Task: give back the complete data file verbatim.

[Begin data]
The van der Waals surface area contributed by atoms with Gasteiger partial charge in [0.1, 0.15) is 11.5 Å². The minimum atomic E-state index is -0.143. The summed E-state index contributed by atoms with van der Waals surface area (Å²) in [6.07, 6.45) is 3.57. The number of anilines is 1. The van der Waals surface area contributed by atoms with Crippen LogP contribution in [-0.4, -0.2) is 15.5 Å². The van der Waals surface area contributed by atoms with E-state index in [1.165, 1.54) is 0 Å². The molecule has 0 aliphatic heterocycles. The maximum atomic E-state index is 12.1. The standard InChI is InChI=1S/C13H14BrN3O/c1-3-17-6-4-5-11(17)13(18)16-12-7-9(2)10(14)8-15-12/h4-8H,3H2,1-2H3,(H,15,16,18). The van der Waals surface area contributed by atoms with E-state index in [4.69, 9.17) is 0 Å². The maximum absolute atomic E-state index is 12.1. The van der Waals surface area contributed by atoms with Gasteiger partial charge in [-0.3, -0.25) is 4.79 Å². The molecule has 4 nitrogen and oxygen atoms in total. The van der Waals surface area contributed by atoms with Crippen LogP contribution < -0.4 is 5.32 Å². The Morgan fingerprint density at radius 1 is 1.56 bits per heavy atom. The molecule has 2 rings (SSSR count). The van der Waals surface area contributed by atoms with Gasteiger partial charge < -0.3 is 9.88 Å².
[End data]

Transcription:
The van der Waals surface area contributed by atoms with Gasteiger partial charge in [0.1, 0.15) is 11.5 Å². The minimum atomic E-state index is -0.143. The summed E-state index contributed by atoms with van der Waals surface area (Å²) in [6.07, 6.45) is 3.57. The number of anilines is 1. The van der Waals surface area contributed by atoms with Crippen LogP contribution in [-0.4, -0.2) is 15.5 Å². The van der Waals surface area contributed by atoms with E-state index in [1.165, 1.54) is 0 Å². The molecule has 0 aliphatic heterocycles. The maximum atomic E-state index is 12.1. The standard InChI is InChI=1S/C13H14BrN3O/c1-3-17-6-4-5-11(17)13(18)16-12-7-9(2)10(14)8-15-12/h4-8H,3H2,1-2H3,(H,15,16,18). The van der Waals surface area contributed by atoms with E-state index in [4.69, 9.17) is 0 Å². The maximum absolute atomic E-state index is 12.1. The van der Waals surface area contributed by atoms with Gasteiger partial charge in [-0.3, -0.25) is 4.79 Å². The molecule has 4 nitrogen and oxygen atoms in total. The van der Waals surface area contributed by atoms with Crippen LogP contribution < -0.4 is 5.32 Å². The Morgan fingerprint density at radius 1 is 1.56 bits per heavy atom. The molecule has 2 rings (SSSR count). The van der Waals surface area contributed by atoms with Gasteiger partial charge < -0.3 is 9.88 Å².